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Wilmington city council approves Wawa rezoning, supports railway to Raleigh

The proposed Wawa has faced pushback from local business owners who will lose their current space to the convenience store and gas station.
Grace Vitaglione
The proposed Wawa has faced pushback from local business owners who will lose their current space to the convenience store and gas station.

During Tuesday's meeting, council also voted to allot over $125,000 to Good Shepherd Center for the permanent supportive housing development on Carolina Beach Road.

The rezoning to make way for Wawa on South 17th street and Wellington Avenue passed 4-2.

The owner of the Samelin Center plans to sell the property to a developer that opens Wawa locations. That means several local businesses there will be pushed out–including PT’s Olde Fashioned Grille and Tinyz Tavern.

Tinyz Tavern has been there for 17 years and PT’s for 20.

Business owners who are renting the space protested the change at council’s last meeting earlier this month. The tenants said their landlord never told them about the sale.

Instead, some said they learned about it from a notice for a neighborhood public hearing about the proposed change.

The application to rezone the property went to council for a second reading on Tuesday.

Councilmember Charlie Rivenbark said he doesn’t like how the transaction was handled.

“I have no problem with this gentleman selling his property; I believe wholeheartedly in property rights and he has every right to do this. It just doesn’t feel right,” he said.

Rivenbark voted against the rezoning, along with Councilmember Kevin Spears.

The 2.4-acre gas station and convenience store would replace the Samelin Center property and three adjacent buildings: a vacant former Pizza Hut, an insurance building, and a hearing aid office.

Residents also brought concerns about congestion on 17th Street at council’s last meeting.

The developer plans to rectify that by realigning the left turn lanes from 17th Street for better visibility. They will also add a sidewalk and pedestrian crosswalk, a turn lane for the driveway on 17th Street, and moving the driveways on 17th and Wellington further from the intersection.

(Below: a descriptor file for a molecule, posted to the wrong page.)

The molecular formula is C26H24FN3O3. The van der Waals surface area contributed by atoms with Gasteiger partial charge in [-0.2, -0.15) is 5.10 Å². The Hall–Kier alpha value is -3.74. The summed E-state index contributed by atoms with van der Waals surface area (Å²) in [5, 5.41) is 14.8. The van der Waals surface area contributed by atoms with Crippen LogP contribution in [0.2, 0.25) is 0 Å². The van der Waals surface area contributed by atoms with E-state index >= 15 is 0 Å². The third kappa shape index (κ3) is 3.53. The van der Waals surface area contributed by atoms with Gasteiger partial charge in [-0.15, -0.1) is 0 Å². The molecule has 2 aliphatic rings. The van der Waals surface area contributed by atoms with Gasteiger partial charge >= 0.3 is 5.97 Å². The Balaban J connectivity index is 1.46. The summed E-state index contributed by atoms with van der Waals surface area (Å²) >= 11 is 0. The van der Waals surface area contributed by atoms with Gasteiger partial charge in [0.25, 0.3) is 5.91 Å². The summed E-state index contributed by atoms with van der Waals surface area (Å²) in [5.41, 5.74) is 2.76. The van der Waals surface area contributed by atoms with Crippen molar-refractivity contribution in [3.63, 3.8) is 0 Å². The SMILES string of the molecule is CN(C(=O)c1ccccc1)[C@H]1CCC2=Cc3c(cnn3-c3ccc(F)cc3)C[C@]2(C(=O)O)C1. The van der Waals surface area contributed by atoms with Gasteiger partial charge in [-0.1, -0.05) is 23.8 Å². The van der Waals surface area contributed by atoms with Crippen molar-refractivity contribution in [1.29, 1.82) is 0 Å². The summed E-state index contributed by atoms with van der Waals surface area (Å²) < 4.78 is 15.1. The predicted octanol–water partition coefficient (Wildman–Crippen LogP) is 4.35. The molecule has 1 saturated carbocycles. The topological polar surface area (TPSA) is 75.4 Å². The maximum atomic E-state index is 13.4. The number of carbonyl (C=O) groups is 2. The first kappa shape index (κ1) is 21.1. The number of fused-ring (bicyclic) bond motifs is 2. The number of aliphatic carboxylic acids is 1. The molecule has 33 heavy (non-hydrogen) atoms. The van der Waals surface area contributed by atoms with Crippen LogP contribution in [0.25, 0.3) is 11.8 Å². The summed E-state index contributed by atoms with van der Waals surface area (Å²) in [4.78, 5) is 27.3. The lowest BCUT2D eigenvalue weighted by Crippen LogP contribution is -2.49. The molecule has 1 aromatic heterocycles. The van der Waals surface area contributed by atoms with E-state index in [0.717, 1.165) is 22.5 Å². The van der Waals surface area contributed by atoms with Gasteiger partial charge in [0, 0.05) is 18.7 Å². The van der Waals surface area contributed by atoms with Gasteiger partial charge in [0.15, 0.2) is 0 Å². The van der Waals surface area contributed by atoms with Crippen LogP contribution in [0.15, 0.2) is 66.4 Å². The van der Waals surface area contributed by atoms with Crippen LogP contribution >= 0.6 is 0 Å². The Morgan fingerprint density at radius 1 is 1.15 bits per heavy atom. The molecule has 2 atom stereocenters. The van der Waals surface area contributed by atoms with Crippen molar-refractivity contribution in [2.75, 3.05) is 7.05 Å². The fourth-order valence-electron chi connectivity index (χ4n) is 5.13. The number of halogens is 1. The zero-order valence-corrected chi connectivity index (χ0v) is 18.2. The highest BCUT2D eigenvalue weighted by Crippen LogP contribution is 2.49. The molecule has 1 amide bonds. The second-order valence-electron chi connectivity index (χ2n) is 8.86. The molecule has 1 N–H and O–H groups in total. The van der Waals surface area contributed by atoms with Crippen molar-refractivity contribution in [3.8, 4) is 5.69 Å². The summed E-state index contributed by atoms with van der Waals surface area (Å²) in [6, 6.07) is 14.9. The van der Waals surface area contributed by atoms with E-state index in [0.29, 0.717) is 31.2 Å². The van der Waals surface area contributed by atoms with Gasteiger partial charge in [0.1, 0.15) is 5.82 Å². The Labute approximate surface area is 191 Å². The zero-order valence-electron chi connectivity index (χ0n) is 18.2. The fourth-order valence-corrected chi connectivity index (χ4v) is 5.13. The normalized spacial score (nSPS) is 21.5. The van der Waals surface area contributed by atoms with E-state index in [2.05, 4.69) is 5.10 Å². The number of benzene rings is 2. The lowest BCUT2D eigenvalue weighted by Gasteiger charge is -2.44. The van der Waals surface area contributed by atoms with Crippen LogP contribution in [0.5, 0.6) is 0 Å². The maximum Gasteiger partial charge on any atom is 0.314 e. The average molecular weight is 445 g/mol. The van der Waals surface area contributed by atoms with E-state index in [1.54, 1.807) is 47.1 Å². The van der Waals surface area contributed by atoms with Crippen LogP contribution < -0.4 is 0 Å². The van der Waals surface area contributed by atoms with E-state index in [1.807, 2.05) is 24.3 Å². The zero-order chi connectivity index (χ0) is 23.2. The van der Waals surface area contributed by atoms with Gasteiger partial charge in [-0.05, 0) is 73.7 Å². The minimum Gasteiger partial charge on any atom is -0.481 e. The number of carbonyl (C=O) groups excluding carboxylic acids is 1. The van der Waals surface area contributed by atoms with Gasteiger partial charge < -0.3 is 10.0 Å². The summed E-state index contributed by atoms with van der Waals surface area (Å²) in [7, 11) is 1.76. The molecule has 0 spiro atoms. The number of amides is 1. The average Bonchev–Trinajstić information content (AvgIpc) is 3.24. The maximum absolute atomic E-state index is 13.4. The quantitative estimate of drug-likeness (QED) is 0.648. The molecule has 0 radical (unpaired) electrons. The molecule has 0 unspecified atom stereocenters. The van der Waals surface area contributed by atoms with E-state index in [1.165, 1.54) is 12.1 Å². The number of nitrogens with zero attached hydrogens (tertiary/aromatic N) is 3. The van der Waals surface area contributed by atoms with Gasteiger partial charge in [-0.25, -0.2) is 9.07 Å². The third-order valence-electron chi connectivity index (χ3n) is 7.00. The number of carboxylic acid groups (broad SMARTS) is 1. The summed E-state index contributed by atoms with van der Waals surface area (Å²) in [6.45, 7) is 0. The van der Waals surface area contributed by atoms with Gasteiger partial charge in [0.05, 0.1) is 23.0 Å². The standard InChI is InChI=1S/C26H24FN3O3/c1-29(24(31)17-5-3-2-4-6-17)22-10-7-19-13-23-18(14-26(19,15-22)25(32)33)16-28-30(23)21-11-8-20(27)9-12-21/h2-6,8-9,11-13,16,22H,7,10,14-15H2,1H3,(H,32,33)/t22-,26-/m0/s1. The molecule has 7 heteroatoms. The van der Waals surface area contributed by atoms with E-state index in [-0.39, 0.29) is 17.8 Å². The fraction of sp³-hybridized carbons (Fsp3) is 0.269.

The Wawa would be the second one in North Carolina.

Proposed rail to Raleigh

Council also voted to support an application for creating a rail line to connect Wilmington and Raleigh.

The North Carolina Department of Transportation applied to build the railroad as part of a national program using federal funds to identify and develop rail corridors.

Those funds come from the Infrastructure Investment and Jobs Act of 2021, which included grants for rail projects.

If the NCDOT’s proposal is accepted, the program would award $500,000 to the project for creating a scope, schedule, and cost estimate.

From there, the project would have to match 10% of federal funds to develop a plan and 20% of funds to build the rail line itself.

Other stakeholders in the region have also submitted resolutions of support, such as the Wilmington Urban Area Metropolitan Planning Organization.

Permanent supportive housing development

Council also voted unanimously last night to put over $125,000 toward a permanent supportive housing project.

The city gave the former site of Wilmington Fire Station 6, located on Carolina Beach Road, to Good Shepherd Center last September for the project.

Good Shepherd can build 33 units on the site, which is roughly an acre. But to cover the pre-development costs of that construction, the center asked the city of Wilmington for additional funding.

That money will come from the city’s sale of Optimist Park–which netted a profit of over $160,000.

The city decided to put those proceeds towards permanent supportive housing, and has spent over a third of it already–$20,000 of which to demolish the former fire station.

The rest will now go to Good Shepherd for the Carolina Beach Road project. The city will also dedicate $25,000 from the city’s sale of 1110 Castle Street — a former public transit facility.

Grace is a multimedia journalist recently graduated from American University. She's attracted to issues of inequity and her reporting has spanned racial disparities in healthcare, immigration detention and college culture. In the past, she's investigated ICE detainee deaths at the Investigative Reporting Workshop, worked on an award-winning investigative podcast, and produced student-led video stories.